Phoenix also did a decent job of confining Durant, who ended up 3-14 with 18 points. Westbrook, however, was not so easily boxed out, rolling up 32 points and serving up 11 dimes. And James Harden had a season-high 26 points. OKC outrebounded PHX, 49-45, and outrejected them as well: Serge Ibaka blocked four shots, his teammates five more, while the Suns came up with only three blocks, all from Gortat.

From this point, though, things get hairy. A two-game road trip runs through Memphis and Philadelphia, both in position to be playoff teams this season; then back home against Detroit, then on the road for three more (Cleveland, Washington, Miami). It’s showtime, guys.

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Now that’s good camo

Although Claude Rains was not available for comment.

Really good camo

(Via FAIL Blog’s Win!)

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Fun, fun, fungibility

“Concerned,” after receiving an email forward, writes:

“Gosh, Mr. Answer Man, how can I make sure that my car isn’t being fueled by crude oil bought from the Enemies of Our Country, like all those horrible Middle Eastern places, or that nutcase from Venezuela?”

Dear Concerned:

Buy a Nissan Leaf or a Tesla Roadster; they use no gas at all. Otherwise, you haven’t a chance.

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The hazelnut is your friend

Getting nowhere with the ladies, guys? Develop a taste for Nutella.

Seriously. In six trips to the grocery store in three weeks, I’ve seen five jars coming off the shelf, and each of those five was being bought by a lovely young(ish) woman. (The suffix because, well, I’m a poor judge of age.) Voilà: Instant Topic of Conversation.

You’re welcome.

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Tweak sauce

Are there any lengths to which a government will not go to fight the scourge of methamphetamine? Not just no, but hell, no:

A bill is working its way through the Legislature that would require a doctor’s prescription to buy tablets that contain pseudoephedrine, which is a key ingredient in making methamphetamine.

Darrell Weaver, director of the Oklahoma Bureau of Narcotics and Dangerous Drugs Control, said House Bill 1235 would be a major blow to meth manufacturers. He predicted the number of meth-related arrests would drop substantially if the measure designating pseudoephedrine as a prescription-only drug passes.

Rep. Ben Sherrer (D-Chouteau) is responsible for this hackery. I hope he sneezes his goddamn head off.

You may remember from back in 2009:

Legislation requiring consumers to obtain a prescription for cold and allergy medicines containing pseudoephedrine is the best way to crush illegal methamphetamine operations, which are reaching epidemic numbers in the Tulsa area, the state’s top drug enforcement officer told a legislative panel Thursday.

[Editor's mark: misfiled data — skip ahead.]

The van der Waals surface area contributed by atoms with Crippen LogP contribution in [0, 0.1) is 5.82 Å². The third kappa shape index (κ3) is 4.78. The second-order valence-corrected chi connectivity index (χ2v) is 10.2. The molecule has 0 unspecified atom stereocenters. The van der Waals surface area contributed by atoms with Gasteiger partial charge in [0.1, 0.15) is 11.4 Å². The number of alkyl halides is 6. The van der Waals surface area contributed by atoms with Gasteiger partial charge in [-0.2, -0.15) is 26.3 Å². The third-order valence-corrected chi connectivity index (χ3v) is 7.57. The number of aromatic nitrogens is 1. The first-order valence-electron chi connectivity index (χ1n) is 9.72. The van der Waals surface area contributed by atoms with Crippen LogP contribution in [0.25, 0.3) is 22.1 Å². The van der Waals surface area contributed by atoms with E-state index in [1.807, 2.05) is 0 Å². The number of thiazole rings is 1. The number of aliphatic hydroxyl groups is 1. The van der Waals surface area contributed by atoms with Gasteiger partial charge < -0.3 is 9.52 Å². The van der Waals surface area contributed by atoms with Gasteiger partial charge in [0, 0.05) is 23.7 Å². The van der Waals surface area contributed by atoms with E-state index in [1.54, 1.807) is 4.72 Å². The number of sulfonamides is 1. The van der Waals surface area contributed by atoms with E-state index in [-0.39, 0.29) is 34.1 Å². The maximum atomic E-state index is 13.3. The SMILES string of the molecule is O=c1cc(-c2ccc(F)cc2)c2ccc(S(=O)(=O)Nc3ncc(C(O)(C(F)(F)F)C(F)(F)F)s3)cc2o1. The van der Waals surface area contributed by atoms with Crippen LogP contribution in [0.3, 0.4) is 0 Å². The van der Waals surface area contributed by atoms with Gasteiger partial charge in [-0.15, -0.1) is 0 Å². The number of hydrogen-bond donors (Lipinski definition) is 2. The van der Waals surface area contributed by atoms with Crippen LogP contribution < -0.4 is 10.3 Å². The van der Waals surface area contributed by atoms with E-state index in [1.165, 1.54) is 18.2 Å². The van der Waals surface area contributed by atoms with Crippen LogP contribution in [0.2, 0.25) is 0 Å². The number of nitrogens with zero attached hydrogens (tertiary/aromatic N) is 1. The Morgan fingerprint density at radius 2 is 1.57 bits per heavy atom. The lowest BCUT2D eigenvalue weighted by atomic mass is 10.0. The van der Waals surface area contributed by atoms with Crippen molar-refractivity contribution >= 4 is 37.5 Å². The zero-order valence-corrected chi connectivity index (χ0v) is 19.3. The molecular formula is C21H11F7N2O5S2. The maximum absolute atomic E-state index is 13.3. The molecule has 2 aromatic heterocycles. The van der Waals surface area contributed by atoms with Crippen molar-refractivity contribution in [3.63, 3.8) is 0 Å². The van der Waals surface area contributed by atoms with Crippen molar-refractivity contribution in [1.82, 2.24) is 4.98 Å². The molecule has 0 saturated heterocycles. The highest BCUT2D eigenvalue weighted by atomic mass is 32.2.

“The cornerstone is pseudoephedrine,” said Darrell Weaver, director of the Oklahoma Bureau of Narcotics and Dangerous Drugs Control. “We’re constantly battling folks who want this product.”

No Sudafed, Sherlock. There’s a demand, and your band of merry enforcers hasn’t made a dent in the supply. Nor will they. Some Monday morning, you could lock up every gram of pseudoephedrine on the planet, load it aboard a rocket, and fire it into the sun, and there would be meth labs by the weekend. Count on it.

I figure the next step is to address the automotive death rate, which has been declining for many years but is still not zero, by cutting the speed limit to 5 mph. You listening, Ben?

What I said back in aught-nine:

[I]f this rule were to be enacted, and it should fail to eradicate the meth plague, as it almost certainly will, what’s the next step? You guessed it. The state would evidently prefer that you live with your misery — and spread it to others, because you can’t do a thing about the symptoms — so that Johnny Wayne Addlepate appears to have less of a chance of blowing himself to smithereens. Me, I look upon his timely demise as a boon to the gene pool.

All we are saying: give Darwin a chance.

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First I look at the nurse

As of this writing, the Collins-McCain Institute of Therapeutic Breast-Staring is conducting a full-frontal assault on the notion that one should not gaze at a woman’s rack; their theory, apparently, is that the salubrious health benefits of the stare outweigh the possibility of getting slapped upside the head.

Florence NightingaleCommenter Red, down in the Disqus thread, was mildly dismissive of the effort, saying: “So now maybe Christina Hendricks and Pamela Anderson can be likened to Florence Nightingale? Pshh.” In my capacity as Fringe Researcher, I set out to find a representative shot of a younger Florence Nightingale — she lived to be 90 — but cameras being in short supply in those days, I had to settle for this sketch [source], presumably made some time around 1840. They say the camera adds ten pounds, which may be true, but I don’t remember anyone saying that the pencil adds several inches. We’re not talking double D’s here by any stretch of the imagination, but let the record show that, contemporary fashions notwithstanding, Florence N. was at least somewhat curvy.

(Motivation: this King Shamus tweet, which described the Lee Remick shot from 1968, supra, as “Old Skool Hawtness.” Now this is Old Skool.)

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Stretching the point

The Dave Clark Five charted 27 songs in Billboard, and not one was over three minutes long: the longest, a cover of the R&B fave “You Got What It Takes,” checked in at 2:59. At the other extreme was “I Like It Like That,” the old Chris Kenner tune, which was over with in a mere 1:37.

One of the irreducible characteristics of the hit pop/rock record, it’s been said, is seeming to get “a little bit shorter every time you hear it,” which means that a shortish record like the DC5’s “Try Too Hard,” listed as 2:10 on the single (Epic 5-10004; my vinyl rip runs 2:08), will eventually fold down into nothing at all. To ward off this horrifying prospect, one enterprising soul has come up with a 3:05 edit, which doesn’t bother me quite as much as I thought it would.

Then again, I’m the guy who did the two-minute version of “In-a-Gadda-da-Vida,” so take anything I say with a grain of salt. Reduced salt, if you can get it.